Bryan Cranston: Every movie should be anti-war says Last Flag Flying star
Breaking Bad star Bryan Cranston portrays an alcoholic former marine in Last Flag Flying, a comedy drama which tells the story of three Vietnam War vets reuniting after 30 years. The actor talks to Georgia Humphreys about the questions the film raises and why its subject matter remains relevant
BRYAN Cranston is recalling the first time he saw the caskets lying in state and draped in American flags while on set for his latest film. It was 2016, and the US actor was shooting a sequence for Last Flag Flying at a Pennsylvania airport hangar.
The site was used on-screen to portray Dover Air Force Base, the Delaware facility which arranges for dead soldiers shipped from overseas to be transported to burial sites. And, even though the cast and crew knew there was nobody in those caskets, "everybody got quiet".
"You're acting and projecting, so it becomes real to you that there's a human being lying in each one of those caskets," continues the 61-year-old, known to fans the world over for his leading role in huge hit TV show Breaking Bad.
"They served their country and died doing so. Filming this scene on Veterans Day really embellished the whole experience and forced us all to ask ourselves, 'What does this mean to me?'"
Cranston plays alcoholic ex-Marine Sal Nealon in the story of three Vietnam War vets who reunite after 30 years – Steve Carell is former Navy Corps medic Larry 'Doc' Shepherd and Laurence Fishburne portrays Marine-turned-Reverend Richard Mueller.
After Doc's son, a young Marine, is killed in action in the Iraq War, he decides to forgo burial at Arlington Cemetery and instead, the three friends embark on a bittersweet road trip to bury him in New Hampshire.
As they travel together, they reminisce about their tour of duty in Vietnam, and it becomes evident the men are all carrying a dark secret that still haunts each of them.
Directed by Richard Linklater, who won a Golden Globe for 2015 film Boyhood, the tale is both deeply emotional and stirring – but that is juxtaposed with some comedic moments.
This is something that Cranston (who, before Breaking Bad came along, was arguably best known for sitcom Malcolm In The Middle) welcomed.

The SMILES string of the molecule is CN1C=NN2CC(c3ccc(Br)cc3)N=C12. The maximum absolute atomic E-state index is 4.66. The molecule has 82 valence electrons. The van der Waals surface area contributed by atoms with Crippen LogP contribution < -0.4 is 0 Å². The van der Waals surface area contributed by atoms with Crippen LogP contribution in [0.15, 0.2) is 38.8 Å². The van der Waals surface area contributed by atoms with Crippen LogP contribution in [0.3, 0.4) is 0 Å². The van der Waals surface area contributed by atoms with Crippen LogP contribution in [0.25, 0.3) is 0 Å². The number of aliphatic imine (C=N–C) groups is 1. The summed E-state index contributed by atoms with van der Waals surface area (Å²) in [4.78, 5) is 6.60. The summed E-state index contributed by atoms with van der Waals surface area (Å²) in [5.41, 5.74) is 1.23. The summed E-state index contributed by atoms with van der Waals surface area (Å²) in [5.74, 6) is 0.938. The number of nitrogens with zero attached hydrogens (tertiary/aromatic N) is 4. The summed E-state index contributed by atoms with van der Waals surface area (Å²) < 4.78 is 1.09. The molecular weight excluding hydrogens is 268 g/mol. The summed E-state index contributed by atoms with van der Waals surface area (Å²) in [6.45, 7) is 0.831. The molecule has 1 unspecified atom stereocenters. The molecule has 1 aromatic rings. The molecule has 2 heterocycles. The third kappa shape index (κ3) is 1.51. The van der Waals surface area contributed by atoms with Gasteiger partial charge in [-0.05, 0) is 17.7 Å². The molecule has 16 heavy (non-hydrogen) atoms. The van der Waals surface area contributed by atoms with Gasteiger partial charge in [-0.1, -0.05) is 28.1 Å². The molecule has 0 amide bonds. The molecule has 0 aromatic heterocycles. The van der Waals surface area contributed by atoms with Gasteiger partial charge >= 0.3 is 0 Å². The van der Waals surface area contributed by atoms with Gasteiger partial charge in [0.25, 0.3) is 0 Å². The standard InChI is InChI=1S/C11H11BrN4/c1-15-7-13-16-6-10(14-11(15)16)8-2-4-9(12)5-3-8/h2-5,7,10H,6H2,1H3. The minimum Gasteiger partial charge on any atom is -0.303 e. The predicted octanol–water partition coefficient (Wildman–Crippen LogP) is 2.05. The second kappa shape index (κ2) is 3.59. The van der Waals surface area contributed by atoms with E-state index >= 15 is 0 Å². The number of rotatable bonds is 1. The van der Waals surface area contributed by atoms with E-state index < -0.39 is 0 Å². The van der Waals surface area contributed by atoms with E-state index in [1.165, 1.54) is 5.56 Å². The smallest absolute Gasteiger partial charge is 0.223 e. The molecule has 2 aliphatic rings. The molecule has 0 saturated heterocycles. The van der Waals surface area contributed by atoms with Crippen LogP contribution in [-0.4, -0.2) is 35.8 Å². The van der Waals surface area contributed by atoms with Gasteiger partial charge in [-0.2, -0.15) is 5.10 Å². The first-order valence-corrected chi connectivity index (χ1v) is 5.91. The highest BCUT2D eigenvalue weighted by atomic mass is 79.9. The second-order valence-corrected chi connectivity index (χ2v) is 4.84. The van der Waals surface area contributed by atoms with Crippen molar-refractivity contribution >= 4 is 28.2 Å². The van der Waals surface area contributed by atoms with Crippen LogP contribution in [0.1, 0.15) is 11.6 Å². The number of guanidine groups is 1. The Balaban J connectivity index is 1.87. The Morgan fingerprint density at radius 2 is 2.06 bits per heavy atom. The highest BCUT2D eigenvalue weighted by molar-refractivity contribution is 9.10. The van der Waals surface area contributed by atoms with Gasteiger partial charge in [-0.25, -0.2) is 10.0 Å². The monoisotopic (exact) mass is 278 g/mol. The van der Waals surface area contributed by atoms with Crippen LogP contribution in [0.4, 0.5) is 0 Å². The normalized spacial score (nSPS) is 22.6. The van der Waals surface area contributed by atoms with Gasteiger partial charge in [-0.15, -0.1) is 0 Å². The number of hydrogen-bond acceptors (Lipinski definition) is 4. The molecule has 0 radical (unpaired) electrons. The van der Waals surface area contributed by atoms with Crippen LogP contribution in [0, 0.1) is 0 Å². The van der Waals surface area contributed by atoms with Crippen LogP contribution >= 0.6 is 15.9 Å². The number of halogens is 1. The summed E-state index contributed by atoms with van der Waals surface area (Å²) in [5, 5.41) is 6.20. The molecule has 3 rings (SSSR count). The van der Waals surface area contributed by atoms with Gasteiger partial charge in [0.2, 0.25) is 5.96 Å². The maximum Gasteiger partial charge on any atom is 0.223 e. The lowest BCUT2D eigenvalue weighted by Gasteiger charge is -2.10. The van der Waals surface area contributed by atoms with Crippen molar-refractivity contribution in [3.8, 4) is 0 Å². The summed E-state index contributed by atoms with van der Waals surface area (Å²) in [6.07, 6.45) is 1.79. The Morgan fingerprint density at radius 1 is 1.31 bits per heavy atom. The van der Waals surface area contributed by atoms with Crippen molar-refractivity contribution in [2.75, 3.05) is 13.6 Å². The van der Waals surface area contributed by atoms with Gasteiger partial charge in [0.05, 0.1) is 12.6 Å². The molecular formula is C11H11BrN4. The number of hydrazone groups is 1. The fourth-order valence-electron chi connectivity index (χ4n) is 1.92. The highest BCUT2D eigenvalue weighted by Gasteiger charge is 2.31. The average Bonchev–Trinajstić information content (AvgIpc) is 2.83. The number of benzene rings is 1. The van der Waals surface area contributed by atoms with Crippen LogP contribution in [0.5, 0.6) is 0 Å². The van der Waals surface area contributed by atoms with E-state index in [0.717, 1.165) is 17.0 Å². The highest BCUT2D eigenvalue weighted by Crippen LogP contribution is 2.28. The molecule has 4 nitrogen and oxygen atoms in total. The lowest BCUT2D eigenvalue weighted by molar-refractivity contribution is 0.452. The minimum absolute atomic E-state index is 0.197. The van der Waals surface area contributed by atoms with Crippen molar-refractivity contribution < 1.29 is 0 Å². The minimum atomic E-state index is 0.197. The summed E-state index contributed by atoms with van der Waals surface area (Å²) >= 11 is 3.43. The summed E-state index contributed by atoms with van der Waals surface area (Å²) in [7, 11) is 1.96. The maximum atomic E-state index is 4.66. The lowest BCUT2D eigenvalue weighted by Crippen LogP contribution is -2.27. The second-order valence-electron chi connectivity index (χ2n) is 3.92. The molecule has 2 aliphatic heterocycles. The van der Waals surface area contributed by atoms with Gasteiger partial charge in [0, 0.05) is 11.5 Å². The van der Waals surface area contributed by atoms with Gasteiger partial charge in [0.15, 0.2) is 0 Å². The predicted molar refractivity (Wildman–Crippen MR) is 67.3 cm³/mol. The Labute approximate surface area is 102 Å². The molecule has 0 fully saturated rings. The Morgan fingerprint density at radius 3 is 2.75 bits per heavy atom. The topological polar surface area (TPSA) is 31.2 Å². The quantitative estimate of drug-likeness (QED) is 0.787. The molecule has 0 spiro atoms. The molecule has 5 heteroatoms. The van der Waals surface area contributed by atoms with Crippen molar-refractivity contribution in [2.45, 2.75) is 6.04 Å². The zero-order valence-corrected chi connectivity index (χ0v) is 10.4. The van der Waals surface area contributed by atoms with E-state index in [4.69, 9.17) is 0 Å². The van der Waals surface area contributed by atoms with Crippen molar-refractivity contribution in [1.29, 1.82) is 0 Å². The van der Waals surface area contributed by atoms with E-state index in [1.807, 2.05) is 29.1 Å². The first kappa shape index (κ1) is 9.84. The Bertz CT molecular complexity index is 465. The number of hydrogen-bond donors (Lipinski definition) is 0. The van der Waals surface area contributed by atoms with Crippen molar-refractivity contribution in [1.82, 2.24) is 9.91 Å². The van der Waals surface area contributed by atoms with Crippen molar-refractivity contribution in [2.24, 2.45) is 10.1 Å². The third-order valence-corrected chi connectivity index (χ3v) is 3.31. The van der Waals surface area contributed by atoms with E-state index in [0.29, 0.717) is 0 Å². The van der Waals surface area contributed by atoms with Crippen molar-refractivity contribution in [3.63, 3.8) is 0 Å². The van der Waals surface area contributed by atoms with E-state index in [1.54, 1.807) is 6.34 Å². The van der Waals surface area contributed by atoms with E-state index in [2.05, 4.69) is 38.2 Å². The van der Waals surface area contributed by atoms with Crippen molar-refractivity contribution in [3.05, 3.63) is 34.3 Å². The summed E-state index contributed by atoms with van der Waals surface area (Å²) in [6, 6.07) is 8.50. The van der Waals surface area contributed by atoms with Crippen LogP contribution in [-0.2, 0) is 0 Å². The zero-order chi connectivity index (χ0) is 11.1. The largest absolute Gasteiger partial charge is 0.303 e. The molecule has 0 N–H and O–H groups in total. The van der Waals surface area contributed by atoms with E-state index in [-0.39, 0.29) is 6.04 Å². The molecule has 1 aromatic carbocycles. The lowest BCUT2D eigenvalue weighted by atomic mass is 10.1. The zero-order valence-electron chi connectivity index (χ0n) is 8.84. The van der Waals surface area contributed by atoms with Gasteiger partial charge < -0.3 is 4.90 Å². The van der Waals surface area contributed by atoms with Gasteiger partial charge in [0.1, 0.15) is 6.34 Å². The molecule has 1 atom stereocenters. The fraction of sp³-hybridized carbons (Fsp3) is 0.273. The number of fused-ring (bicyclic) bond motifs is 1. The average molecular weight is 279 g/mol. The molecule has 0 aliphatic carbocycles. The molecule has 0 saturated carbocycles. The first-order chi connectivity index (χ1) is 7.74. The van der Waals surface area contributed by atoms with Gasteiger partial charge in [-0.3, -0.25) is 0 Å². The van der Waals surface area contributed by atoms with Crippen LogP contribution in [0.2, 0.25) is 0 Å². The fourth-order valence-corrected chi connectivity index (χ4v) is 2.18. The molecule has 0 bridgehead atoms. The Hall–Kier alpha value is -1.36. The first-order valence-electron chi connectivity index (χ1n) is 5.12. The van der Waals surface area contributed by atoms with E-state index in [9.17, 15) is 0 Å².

"I do actually look for ways to travel back and forth doing drama and comedy," confides the California-born star.
"I love doing both, I love doing different mediums – doing a film or working at The National this winter, and doing a play.
"I like to be a moving target, so that people can't say, 'Oh, he's that guy'."
No-one could argue Cranston has stood still since his career-defining five-year run as drug-dealing teacher Walter White in Breaking Bad.
He has since won a Tony Award for Best Actor for play All the Way on Broadway, and received critical acclaim for his role as a successful screenwriter blacklisted for his political beliefs in period film Trumbo.
Currently back on stage in an adaption of Paddy Chayefsky's classic film Network – "It's very, very of the day, we're talking about fake news, terrorism, unemployment and anxieties and fears" – that looks set to continue.
When it comes to comedy-drama Last Flag Flying, a huge focus is on the camaraderie of the three very different main characters, which Cranston explains is where a lot of the humour comes from.
"These are not men who are going to tell each other 'I love you' – they just don't do that," Cranston elaborates of the on-screen relationships. "But simply by being with each other, we don't need to say it. We don't need to hug and stuff like that. It's like, 'Come on, let's have a drink!'"
It's clear self-destructive Sal has a lot of pain and guilt from his experience of fighting in the Vietnam War that he's covering up though.
"He's not comfortable revealing his feelings so he tamps it down primarily with alcohol," Bryan explains. "He considers himself the life of the party kind of guy, but on this journey he opens up and discovers that what's really important is friendship."
What all three men have in common is that memories of the Vietnam War continue to shape their lives, even three decades on.
And although it's set in 2003, the themes of Last Flag Flying still resonate with people today, says Cranston.
"The subject matter that you're dealing with – trusting government, trusting your military, being a part of a group, being told what to do that could put you in harm's way – it's an ongoing conversation," he says. "It really came to light during the Vietnam War, and then it carries on through to the Iraq war, where the younger generations are experiencing the same thing.
"I think it's just good to debate it, to talk about it."
Intertwined throughout the film is the unavoidable, underlying question of why America became involved with the war in Vietnam in the first place.
"There were so many war movies after World War Two, because it was clear-cut – Hitler and Mussolini, we knew exactly who the enemy was, and it wasn't debatable," notes Cranston. "The enemy had to be stopped.
"But Vietnam – what are we doing there? This civil war of their own, why are we here?
"58,000 Americans died, I don't know how many thousands upon thousands of citizens there died. For what purpose? So it makes you wonder."
Cranston seems to wholeheartedly embrace this sentiment, adding: "I think it's good to wonder, it's good to embrace a dissent and protest and conversation and a different ideology than your own. That's how we learn."
Of course, another topic that Last Flag Flying manages to thoughtfully raise is the long-lasting effect that going into battle has on veterans.
And straightforward Cranston doesn't shy away from sharing his stance on war.
"Some people talk about, 'Well, is this an anti-war movie?'" he says.
"And I think every movie should be anti-war. War should be the very last thing that is on the table as an option."
:: Last Flag Flying is in cinemas from today. It screens at QFT Belfast from February 2.